We’ve seen homes and villas built into mountainsides. But a recently completed project in Japan puts an entire seven-unit residential complex into one.
Located in the Kagawa prefecture’s capital Takamatsu, the Miyawaki Gurindo complex is built into the foot of Mineyama mountain. Since about 75% of Japan’s land area is covered by mountains, the project demonstrates a practical approach to a common challenge.
Designed by architect Keita Nagata of Keita Nagata Architectural Element (link in Japanese), the undulating complex took two and a half years to complete. It features five levels, with one unit’s roof serving as another’s garden. The bottom two levels each have two units, while the highest unit has a second floor.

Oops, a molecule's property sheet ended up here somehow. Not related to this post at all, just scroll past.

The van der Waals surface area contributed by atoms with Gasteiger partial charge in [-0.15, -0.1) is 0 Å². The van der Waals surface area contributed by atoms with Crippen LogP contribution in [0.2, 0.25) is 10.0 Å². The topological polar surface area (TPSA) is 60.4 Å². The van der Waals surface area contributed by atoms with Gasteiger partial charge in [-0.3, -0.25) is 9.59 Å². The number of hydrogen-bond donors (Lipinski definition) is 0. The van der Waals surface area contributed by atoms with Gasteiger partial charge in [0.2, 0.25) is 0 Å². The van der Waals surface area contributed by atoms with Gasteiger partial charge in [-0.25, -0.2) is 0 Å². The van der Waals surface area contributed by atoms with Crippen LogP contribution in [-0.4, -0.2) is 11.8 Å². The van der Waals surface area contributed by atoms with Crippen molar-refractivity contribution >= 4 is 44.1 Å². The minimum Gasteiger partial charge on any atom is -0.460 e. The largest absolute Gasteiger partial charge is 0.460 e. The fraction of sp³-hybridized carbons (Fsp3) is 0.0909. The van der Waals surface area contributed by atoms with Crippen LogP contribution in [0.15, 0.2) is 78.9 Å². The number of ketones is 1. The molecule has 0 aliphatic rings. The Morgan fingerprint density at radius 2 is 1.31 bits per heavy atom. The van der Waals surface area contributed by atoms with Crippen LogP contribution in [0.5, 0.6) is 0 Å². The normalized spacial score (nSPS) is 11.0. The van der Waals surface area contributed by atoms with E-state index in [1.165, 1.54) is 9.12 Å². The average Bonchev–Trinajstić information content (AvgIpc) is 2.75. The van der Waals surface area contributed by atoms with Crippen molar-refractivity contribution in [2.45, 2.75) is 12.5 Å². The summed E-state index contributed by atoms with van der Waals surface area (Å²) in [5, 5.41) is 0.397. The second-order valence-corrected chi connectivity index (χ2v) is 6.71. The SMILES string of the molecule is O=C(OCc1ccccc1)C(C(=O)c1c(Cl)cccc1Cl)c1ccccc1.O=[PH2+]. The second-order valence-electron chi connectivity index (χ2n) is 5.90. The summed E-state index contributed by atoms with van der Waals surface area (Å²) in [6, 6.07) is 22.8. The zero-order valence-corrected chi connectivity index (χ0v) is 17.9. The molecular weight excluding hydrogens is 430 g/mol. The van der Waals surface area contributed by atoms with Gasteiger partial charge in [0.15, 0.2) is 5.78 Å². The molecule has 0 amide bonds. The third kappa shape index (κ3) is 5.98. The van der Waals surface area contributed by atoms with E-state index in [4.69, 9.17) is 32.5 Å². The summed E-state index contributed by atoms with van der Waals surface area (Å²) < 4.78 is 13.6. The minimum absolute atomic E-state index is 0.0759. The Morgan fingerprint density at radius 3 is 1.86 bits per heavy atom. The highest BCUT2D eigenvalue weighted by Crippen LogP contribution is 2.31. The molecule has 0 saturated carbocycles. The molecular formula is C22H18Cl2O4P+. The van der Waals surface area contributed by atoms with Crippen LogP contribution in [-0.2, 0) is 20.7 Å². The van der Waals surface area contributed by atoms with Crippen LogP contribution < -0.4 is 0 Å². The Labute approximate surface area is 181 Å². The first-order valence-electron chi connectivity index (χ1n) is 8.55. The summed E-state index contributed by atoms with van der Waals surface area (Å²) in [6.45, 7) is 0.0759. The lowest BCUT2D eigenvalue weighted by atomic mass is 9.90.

By building into a mountain, Nagata took advantage of natural insulation and geothermal temperature control. Each unit has a stable indoor temperature of around 15 °C (59 °F), complemented by cooling and heating tubes buried below and connected to fresh air.
Some potential residents might worry about earthquakes, so Nagata employed steel-reinforced concrete for the outside walls.
The bottom units rent for 66,000 yen ($530), the top one for 135,000 yen ($1,090). Designed for single people, the bottom units feature a bedroom, living room, and kitchen and measure just 30 square meters (323 square feet). The other units, meant for families, have about 75 sq m (807 sq ft). All the units have yards, except on the lowest level.